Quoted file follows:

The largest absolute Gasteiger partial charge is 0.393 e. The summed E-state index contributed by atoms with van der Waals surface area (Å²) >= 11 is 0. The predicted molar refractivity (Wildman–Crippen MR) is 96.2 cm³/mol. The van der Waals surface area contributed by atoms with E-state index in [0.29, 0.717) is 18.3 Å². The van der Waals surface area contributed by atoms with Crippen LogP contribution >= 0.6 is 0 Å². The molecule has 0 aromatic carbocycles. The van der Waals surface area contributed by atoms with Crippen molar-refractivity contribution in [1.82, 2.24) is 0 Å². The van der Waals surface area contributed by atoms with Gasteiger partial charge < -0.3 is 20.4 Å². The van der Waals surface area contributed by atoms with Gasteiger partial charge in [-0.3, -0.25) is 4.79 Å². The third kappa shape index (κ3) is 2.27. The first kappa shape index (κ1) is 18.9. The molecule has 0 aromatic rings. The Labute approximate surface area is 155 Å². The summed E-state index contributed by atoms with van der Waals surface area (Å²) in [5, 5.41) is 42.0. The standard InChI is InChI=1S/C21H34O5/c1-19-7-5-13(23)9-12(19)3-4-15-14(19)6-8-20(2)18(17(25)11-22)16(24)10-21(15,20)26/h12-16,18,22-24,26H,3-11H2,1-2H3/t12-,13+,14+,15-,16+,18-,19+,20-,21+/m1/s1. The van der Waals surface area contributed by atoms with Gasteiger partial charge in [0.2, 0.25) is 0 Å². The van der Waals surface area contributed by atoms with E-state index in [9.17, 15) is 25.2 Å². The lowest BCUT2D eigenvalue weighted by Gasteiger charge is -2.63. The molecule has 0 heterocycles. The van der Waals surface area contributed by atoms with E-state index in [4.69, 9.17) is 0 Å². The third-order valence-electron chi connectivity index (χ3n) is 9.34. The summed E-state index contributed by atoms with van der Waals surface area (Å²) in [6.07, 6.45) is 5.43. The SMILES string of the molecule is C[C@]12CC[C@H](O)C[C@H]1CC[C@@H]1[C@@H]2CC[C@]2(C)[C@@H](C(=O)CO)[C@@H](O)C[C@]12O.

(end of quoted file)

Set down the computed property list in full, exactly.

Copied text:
The largest absolute Gasteiger partial charge is 0.393 e. The summed E-state index contributed by atoms with van der Waals surface area (Å²) >= 11 is 0. The predicted molar refractivity (Wildman–Crippen MR) is 96.2 cm³/mol. The van der Waals surface area contributed by atoms with E-state index in [0.29, 0.717) is 18.3 Å². The van der Waals surface area contributed by atoms with Crippen LogP contribution >= 0.6 is 0 Å². The molecule has 0 aromatic carbocycles. The van der Waals surface area contributed by atoms with Crippen molar-refractivity contribution in [1.82, 2.24) is 0 Å². The van der Waals surface area contributed by atoms with Gasteiger partial charge < -0.3 is 20.4 Å². The van der Waals surface area contributed by atoms with Gasteiger partial charge in [-0.3, -0.25) is 4.79 Å². The third kappa shape index (κ3) is 2.27. The first kappa shape index (κ1) is 18.9. The molecule has 0 aromatic rings. The Labute approximate surface area is 155 Å². The summed E-state index contributed by atoms with van der Waals surface area (Å²) in [5, 5.41) is 42.0. The standard InChI is InChI=1S/C21H34O5/c1-19-7-5-13(23)9-12(19)3-4-15-14(19)6-8-20(2)18(17(25)11-22)16(24)10-21(15,20)26/h12-16,18,22-24,26H,3-11H2,1-2H3/t12-,13+,14+,15-,16+,18-,19+,20-,21+/m1/s1. The van der Waals surface area contributed by atoms with Gasteiger partial charge in [0.2, 0.25) is 0 Å². The van der Waals surface area contributed by atoms with E-state index in [9.17, 15) is 25.2 Å². The lowest BCUT2D eigenvalue weighted by Gasteiger charge is -2.63. The molecule has 0 heterocycles. The van der Waals surface area contributed by atoms with E-state index in [4.69, 9.17) is 0 Å². The third-order valence-electron chi connectivity index (χ3n) is 9.34. The summed E-state index contributed by atoms with van der Waals surface area (Å²) in [6.07, 6.45) is 5.43. The SMILES string of the molecule is C[C@]12CC[C@H](O)C[C@H]1CC[C@@H]1[C@@H]2CC[C@]2(C)[C@@H](C(=O)CO)[C@@H](O)C[C@]12O.